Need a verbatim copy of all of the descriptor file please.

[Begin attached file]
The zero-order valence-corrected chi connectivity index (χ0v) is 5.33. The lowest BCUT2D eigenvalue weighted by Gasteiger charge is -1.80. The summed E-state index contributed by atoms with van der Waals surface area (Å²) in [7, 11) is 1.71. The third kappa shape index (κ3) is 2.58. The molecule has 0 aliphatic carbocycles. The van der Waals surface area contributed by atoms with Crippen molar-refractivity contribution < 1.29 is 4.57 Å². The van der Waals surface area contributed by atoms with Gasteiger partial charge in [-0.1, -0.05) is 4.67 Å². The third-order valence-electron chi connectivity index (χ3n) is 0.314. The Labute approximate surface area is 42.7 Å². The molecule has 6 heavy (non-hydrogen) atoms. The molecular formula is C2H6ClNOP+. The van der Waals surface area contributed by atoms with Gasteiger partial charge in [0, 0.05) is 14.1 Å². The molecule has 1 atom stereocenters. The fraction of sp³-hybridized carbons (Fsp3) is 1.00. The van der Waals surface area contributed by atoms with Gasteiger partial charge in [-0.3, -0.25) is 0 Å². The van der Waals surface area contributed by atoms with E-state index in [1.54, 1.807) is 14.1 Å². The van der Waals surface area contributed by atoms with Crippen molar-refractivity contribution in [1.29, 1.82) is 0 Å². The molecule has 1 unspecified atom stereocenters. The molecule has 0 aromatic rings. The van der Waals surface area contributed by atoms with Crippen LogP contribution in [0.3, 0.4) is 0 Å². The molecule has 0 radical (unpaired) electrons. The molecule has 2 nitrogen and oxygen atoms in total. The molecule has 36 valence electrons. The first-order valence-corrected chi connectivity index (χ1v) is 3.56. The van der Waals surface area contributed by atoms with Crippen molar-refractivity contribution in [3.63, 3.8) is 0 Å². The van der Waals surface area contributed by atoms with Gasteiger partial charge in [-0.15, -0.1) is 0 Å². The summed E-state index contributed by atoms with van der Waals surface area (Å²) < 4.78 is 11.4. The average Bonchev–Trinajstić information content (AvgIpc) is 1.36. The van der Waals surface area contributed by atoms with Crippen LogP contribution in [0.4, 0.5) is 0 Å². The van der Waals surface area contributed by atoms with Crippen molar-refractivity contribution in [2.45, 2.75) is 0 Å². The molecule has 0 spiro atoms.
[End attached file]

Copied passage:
The zero-order valence-corrected chi connectivity index (χ0v) is 5.33. The lowest BCUT2D eigenvalue weighted by Gasteiger charge is -1.80. The summed E-state index contributed by atoms with van der Waals surface area (Å²) in [7, 11) is 1.71. The third kappa shape index (κ3) is 2.58. The molecule has 0 aliphatic carbocycles. The van der Waals surface area contributed by atoms with Crippen molar-refractivity contribution < 1.29 is 4.57 Å². The van der Waals surface area contributed by atoms with Gasteiger partial charge in [-0.1, -0.05) is 4.67 Å². The third-order valence-electron chi connectivity index (χ3n) is 0.314. The Labute approximate surface area is 42.7 Å². The molecule has 6 heavy (non-hydrogen) atoms. The molecular formula is C2H6ClNOP+. The van der Waals surface area contributed by atoms with Gasteiger partial charge in [0, 0.05) is 14.1 Å². The molecule has 1 atom stereocenters. The fraction of sp³-hybridized carbons (Fsp3) is 1.00. The van der Waals surface area contributed by atoms with Gasteiger partial charge in [-0.3, -0.25) is 0 Å². The van der Waals surface area contributed by atoms with E-state index in [1.54, 1.807) is 14.1 Å². The van der Waals surface area contributed by atoms with Crippen molar-refractivity contribution in [1.29, 1.82) is 0 Å². The molecule has 1 unspecified atom stereocenters. The molecule has 0 aromatic rings. The van der Waals surface area contributed by atoms with Crippen LogP contribution in [0.3, 0.4) is 0 Å². The molecule has 0 radical (unpaired) electrons. The molecule has 2 nitrogen and oxygen atoms in total. The molecule has 36 valence electrons. The first-order valence-corrected chi connectivity index (χ1v) is 3.56. The van der Waals surface area contributed by atoms with Crippen molar-refractivity contribution in [3.63, 3.8) is 0 Å². The van der Waals surface area contributed by atoms with Gasteiger partial charge in [-0.15, -0.1) is 0 Å². The summed E-state index contributed by atoms with van der Waals surface area (Å²) < 4.78 is 11.4. The average Bonchev–Trinajstić information content (AvgIpc) is 1.36. The van der Waals surface area contributed by atoms with Crippen LogP contribution in [0.4, 0.5) is 0 Å². The van der Waals surface area contributed by atoms with Crippen molar-refractivity contribution in [2.45, 2.75) is 0 Å². The molecule has 0 spiro atoms.